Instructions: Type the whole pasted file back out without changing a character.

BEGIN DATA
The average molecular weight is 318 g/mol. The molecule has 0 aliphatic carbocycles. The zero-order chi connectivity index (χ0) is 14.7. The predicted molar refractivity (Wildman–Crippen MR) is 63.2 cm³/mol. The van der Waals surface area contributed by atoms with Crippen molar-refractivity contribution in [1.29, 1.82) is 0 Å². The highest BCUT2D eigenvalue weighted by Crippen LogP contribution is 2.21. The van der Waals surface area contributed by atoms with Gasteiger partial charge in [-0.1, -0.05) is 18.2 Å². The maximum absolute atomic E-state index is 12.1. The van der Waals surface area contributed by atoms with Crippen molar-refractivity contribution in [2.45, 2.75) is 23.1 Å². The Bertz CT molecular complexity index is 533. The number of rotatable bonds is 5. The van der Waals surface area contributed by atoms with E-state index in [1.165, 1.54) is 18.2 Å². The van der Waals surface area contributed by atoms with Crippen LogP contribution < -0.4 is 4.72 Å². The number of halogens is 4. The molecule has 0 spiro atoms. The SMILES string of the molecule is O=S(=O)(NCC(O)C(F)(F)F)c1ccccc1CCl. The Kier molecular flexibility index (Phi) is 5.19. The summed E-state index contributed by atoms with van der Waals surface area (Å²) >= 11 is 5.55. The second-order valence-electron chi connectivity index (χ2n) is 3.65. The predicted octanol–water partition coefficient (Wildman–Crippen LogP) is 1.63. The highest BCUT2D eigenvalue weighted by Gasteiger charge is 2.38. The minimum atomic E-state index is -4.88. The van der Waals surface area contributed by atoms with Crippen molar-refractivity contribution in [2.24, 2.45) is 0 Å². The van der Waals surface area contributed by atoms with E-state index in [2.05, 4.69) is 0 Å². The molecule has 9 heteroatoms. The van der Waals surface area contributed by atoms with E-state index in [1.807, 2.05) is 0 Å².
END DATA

The average molecular weight is 318 g/mol. The molecule has 0 aliphatic carbocycles. The zero-order chi connectivity index (χ0) is 14.7. The predicted molar refractivity (Wildman–Crippen MR) is 63.2 cm³/mol. The van der Waals surface area contributed by atoms with Crippen molar-refractivity contribution in [1.29, 1.82) is 0 Å². The highest BCUT2D eigenvalue weighted by Crippen LogP contribution is 2.21. The van der Waals surface area contributed by atoms with Gasteiger partial charge in [-0.1, -0.05) is 18.2 Å². The maximum absolute atomic E-state index is 12.1. The van der Waals surface area contributed by atoms with Crippen molar-refractivity contribution in [2.45, 2.75) is 23.1 Å². The Bertz CT molecular complexity index is 533. The number of rotatable bonds is 5. The van der Waals surface area contributed by atoms with E-state index in [1.165, 1.54) is 18.2 Å². The van der Waals surface area contributed by atoms with Crippen LogP contribution < -0.4 is 4.72 Å². The number of halogens is 4. The molecule has 0 spiro atoms. The SMILES string of the molecule is O=S(=O)(NCC(O)C(F)(F)F)c1ccccc1CCl. The Kier molecular flexibility index (Phi) is 5.19. The summed E-state index contributed by atoms with van der Waals surface area (Å²) >= 11 is 5.55. The second-order valence-electron chi connectivity index (χ2n) is 3.65. The predicted octanol–water partition coefficient (Wildman–Crippen LogP) is 1.63. The highest BCUT2D eigenvalue weighted by Gasteiger charge is 2.38. The minimum atomic E-state index is -4.88. The van der Waals surface area contributed by atoms with Crippen molar-refractivity contribution in [2.24, 2.45) is 0 Å². The van der Waals surface area contributed by atoms with E-state index in [2.05, 4.69) is 0 Å². The molecule has 9 heteroatoms. The van der Waals surface area contributed by atoms with E-state index in [1.807, 2.05) is 0 Å².